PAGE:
The extensive procedure applies, for instance, to an integrated environmental permit that departs from the zoning plan. If an activity conflicts with the zoning plan, it may nevertheless go ahead if the municipality is willing to give permission to depart from the zoning plan. The Municipal Executive has the authority to give that permission.
If an integrated environmental permit has been issued and the activities are continued at some point by a party other than the permit holder, the integrated environmental permit is transferred by operation of law. That transfer must be notified to the competent authorities, however.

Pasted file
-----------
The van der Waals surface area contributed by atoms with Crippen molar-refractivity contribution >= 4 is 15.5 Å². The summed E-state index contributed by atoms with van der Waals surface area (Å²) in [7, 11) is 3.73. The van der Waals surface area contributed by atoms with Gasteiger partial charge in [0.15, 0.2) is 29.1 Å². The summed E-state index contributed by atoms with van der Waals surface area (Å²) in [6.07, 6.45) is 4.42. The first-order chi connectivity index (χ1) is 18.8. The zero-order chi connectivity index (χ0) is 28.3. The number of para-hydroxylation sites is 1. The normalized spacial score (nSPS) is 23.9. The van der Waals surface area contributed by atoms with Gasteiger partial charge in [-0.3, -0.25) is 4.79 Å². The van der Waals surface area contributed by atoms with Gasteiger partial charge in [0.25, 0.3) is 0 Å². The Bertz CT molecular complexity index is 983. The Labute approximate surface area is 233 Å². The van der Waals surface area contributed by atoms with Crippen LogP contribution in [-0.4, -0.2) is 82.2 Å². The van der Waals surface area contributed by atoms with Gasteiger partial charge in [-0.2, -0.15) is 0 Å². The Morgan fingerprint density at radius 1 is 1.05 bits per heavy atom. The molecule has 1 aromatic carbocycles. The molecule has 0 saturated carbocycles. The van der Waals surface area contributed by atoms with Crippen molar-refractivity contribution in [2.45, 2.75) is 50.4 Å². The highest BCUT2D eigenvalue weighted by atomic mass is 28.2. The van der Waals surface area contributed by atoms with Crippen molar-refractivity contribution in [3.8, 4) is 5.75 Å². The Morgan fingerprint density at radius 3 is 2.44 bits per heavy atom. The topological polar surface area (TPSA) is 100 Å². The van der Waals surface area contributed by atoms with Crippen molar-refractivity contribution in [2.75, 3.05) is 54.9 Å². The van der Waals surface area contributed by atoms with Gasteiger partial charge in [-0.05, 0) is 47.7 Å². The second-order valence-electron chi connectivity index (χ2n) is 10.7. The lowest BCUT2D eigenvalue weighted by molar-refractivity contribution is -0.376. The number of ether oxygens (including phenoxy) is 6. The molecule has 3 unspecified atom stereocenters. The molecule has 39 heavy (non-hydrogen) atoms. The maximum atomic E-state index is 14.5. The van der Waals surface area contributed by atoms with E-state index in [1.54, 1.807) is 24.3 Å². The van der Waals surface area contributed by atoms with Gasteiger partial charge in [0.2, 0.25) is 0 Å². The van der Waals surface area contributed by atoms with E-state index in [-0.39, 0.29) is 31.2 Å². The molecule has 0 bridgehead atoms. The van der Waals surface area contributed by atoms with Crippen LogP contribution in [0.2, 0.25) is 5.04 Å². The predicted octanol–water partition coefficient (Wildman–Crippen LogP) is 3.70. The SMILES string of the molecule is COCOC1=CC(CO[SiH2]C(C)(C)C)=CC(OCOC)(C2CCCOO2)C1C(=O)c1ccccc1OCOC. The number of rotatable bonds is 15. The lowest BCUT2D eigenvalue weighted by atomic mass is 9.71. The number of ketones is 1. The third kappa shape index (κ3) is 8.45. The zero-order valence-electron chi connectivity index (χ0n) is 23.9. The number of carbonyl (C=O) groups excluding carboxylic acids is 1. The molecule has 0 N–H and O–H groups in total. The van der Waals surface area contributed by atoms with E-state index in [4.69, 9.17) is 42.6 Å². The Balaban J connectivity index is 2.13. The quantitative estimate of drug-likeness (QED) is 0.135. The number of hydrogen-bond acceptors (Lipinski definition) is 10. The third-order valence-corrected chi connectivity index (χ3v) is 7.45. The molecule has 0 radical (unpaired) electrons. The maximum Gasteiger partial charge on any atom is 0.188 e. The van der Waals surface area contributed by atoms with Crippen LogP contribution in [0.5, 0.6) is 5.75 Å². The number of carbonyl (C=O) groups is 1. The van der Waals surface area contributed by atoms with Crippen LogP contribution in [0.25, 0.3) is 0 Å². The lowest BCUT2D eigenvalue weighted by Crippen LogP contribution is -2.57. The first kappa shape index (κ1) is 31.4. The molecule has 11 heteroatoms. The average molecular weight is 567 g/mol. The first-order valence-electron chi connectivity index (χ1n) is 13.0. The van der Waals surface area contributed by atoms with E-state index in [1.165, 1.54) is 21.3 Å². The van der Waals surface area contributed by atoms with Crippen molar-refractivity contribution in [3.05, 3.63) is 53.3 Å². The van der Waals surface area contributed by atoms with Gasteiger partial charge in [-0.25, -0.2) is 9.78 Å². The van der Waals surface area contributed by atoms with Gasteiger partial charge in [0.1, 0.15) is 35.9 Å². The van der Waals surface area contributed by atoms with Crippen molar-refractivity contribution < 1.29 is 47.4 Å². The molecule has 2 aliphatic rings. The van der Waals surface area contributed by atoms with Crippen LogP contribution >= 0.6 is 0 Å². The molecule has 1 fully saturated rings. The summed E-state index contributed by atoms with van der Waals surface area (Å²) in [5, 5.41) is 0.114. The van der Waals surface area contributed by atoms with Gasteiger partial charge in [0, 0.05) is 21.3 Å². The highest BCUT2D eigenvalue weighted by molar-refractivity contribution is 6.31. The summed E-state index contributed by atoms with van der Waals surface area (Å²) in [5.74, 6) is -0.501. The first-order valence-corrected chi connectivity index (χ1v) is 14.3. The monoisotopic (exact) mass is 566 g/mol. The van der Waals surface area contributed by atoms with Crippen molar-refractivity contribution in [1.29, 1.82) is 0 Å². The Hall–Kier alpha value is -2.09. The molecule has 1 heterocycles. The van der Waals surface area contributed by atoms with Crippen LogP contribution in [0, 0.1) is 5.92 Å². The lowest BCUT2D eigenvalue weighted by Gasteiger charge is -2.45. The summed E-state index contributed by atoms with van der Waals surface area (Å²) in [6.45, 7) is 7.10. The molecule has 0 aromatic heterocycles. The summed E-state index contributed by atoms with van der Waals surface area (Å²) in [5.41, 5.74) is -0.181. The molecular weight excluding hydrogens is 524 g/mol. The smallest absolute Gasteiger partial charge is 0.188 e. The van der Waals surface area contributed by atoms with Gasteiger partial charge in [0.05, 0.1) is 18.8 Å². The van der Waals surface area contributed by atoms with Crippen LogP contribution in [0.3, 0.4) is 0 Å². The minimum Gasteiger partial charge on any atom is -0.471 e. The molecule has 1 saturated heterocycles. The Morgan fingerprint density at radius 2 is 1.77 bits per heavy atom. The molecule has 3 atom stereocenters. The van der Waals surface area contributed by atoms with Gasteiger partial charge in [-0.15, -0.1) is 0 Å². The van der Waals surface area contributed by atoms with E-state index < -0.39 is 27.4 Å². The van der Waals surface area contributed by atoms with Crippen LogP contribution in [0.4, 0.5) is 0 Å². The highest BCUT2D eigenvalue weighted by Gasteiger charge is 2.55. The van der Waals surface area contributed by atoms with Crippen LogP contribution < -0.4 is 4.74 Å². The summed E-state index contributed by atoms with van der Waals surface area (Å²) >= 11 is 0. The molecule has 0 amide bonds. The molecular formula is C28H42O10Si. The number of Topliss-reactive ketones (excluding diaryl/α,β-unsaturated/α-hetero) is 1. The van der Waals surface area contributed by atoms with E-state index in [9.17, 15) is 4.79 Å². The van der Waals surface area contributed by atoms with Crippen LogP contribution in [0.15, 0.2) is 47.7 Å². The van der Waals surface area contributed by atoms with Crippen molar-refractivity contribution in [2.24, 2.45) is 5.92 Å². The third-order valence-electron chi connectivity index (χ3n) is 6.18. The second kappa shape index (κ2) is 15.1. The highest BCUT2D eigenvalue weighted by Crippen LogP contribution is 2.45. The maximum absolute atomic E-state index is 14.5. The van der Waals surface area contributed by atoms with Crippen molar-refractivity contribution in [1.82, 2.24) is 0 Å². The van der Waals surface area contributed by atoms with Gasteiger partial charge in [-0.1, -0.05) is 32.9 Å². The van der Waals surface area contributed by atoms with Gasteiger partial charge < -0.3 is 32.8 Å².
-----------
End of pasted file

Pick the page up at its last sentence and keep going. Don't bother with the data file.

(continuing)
Who can be liable for environmental contamination on real estate?
According to the Soil Protection Act (Wet bodembescherming), the polluter that caused the pollution is liable for the decontamination of polluted soil. In practice however, the polluter often cannot be traced or no longer exists. In that case, the owner or leaseholder of the polluted property is held liable for the costs of decontamination. The government is only responsible for decontamination in very exceptional circumstances, which is very rarely the case with a commercial purchaser. Furthermore, even if the government is considered responsible, the government can generally recover the costs it makes for decontamination from the owner/leaseholder.